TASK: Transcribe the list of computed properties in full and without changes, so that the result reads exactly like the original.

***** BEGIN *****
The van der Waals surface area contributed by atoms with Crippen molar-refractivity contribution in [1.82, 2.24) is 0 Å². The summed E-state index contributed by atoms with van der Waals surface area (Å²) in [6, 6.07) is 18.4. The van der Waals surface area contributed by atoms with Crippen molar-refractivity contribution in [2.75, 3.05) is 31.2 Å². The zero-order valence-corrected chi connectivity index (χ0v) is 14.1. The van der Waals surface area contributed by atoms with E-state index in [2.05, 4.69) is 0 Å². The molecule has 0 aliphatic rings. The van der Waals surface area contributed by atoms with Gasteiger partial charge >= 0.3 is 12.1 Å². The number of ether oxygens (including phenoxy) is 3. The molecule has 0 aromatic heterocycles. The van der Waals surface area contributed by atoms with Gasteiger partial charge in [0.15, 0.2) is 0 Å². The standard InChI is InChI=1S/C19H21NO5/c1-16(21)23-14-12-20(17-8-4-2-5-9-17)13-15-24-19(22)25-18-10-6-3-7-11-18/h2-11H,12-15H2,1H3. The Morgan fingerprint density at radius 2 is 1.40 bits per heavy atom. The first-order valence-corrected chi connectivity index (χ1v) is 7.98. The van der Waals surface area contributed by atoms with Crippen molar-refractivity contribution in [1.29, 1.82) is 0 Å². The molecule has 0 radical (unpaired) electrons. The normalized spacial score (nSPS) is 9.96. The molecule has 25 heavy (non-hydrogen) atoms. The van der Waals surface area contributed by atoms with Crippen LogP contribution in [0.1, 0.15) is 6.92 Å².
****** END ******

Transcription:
The van der Waals surface area contributed by atoms with Crippen molar-refractivity contribution in [1.82, 2.24) is 0 Å². The summed E-state index contributed by atoms with van der Waals surface area (Å²) in [6, 6.07) is 18.4. The van der Waals surface area contributed by atoms with Crippen molar-refractivity contribution in [2.75, 3.05) is 31.2 Å². The zero-order valence-corrected chi connectivity index (χ0v) is 14.1. The van der Waals surface area contributed by atoms with E-state index in [2.05, 4.69) is 0 Å². The molecule has 0 aliphatic rings. The van der Waals surface area contributed by atoms with Gasteiger partial charge >= 0.3 is 12.1 Å². The number of ether oxygens (including phenoxy) is 3. The molecule has 0 aromatic heterocycles. The van der Waals surface area contributed by atoms with Gasteiger partial charge in [0.15, 0.2) is 0 Å². The standard InChI is InChI=1S/C19H21NO5/c1-16(21)23-14-12-20(17-8-4-2-5-9-17)13-15-24-19(22)25-18-10-6-3-7-11-18/h2-11H,12-15H2,1H3. The Morgan fingerprint density at radius 2 is 1.40 bits per heavy atom. The first-order valence-corrected chi connectivity index (χ1v) is 7.98. The van der Waals surface area contributed by atoms with Crippen molar-refractivity contribution in [1.29, 1.82) is 0 Å². The molecule has 0 radical (unpaired) electrons. The normalized spacial score (nSPS) is 9.96. The molecule has 25 heavy (non-hydrogen) atoms. The van der Waals surface area contributed by atoms with Crippen LogP contribution in [0.1, 0.15) is 6.92 Å².